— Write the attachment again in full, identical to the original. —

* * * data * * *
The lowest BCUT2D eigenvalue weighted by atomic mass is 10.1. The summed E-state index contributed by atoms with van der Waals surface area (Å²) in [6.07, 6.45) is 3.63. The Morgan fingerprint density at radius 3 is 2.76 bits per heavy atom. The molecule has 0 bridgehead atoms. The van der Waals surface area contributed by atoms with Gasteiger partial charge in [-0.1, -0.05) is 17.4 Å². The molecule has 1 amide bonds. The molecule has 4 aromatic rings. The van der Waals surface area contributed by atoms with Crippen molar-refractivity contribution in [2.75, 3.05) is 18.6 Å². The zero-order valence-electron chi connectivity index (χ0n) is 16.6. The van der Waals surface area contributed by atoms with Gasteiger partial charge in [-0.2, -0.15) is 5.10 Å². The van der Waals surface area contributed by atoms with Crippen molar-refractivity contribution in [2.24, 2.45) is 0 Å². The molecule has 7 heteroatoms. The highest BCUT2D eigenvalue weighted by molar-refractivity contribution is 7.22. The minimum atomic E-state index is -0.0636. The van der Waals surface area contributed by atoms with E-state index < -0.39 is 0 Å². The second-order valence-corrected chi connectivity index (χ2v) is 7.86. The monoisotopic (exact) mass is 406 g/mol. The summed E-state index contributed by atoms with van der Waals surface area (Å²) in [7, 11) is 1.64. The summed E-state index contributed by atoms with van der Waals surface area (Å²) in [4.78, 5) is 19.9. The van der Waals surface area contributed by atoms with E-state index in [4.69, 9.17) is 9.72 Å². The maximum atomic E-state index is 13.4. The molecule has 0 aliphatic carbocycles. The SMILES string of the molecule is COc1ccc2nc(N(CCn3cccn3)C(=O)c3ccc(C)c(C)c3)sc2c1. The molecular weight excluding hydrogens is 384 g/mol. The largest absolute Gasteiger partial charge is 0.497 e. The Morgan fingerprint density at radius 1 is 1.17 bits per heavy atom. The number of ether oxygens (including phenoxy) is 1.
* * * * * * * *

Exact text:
The lowest BCUT2D eigenvalue weighted by atomic mass is 10.1. The summed E-state index contributed by atoms with van der Waals surface area (Å²) in [6.07, 6.45) is 3.63. The Morgan fingerprint density at radius 3 is 2.76 bits per heavy atom. The molecule has 0 bridgehead atoms. The van der Waals surface area contributed by atoms with Gasteiger partial charge in [-0.1, -0.05) is 17.4 Å². The molecule has 1 amide bonds. The molecule has 4 aromatic rings. The van der Waals surface area contributed by atoms with Crippen molar-refractivity contribution in [2.75, 3.05) is 18.6 Å². The zero-order valence-electron chi connectivity index (χ0n) is 16.6. The van der Waals surface area contributed by atoms with Gasteiger partial charge in [-0.2, -0.15) is 5.10 Å². The van der Waals surface area contributed by atoms with Crippen molar-refractivity contribution in [2.24, 2.45) is 0 Å². The molecule has 7 heteroatoms. The highest BCUT2D eigenvalue weighted by molar-refractivity contribution is 7.22. The minimum atomic E-state index is -0.0636. The van der Waals surface area contributed by atoms with E-state index < -0.39 is 0 Å². The second-order valence-corrected chi connectivity index (χ2v) is 7.86. The monoisotopic (exact) mass is 406 g/mol. The summed E-state index contributed by atoms with van der Waals surface area (Å²) in [7, 11) is 1.64. The summed E-state index contributed by atoms with van der Waals surface area (Å²) in [4.78, 5) is 19.9. The van der Waals surface area contributed by atoms with E-state index in [4.69, 9.17) is 9.72 Å². The maximum atomic E-state index is 13.4. The molecule has 0 aliphatic carbocycles. The SMILES string of the molecule is COc1ccc2nc(N(CCn3cccn3)C(=O)c3ccc(C)c(C)c3)sc2c1. The molecular weight excluding hydrogens is 384 g/mol. The largest absolute Gasteiger partial charge is 0.497 e. The Morgan fingerprint density at radius 1 is 1.17 bits per heavy atom. The number of ether oxygens (including phenoxy) is 1.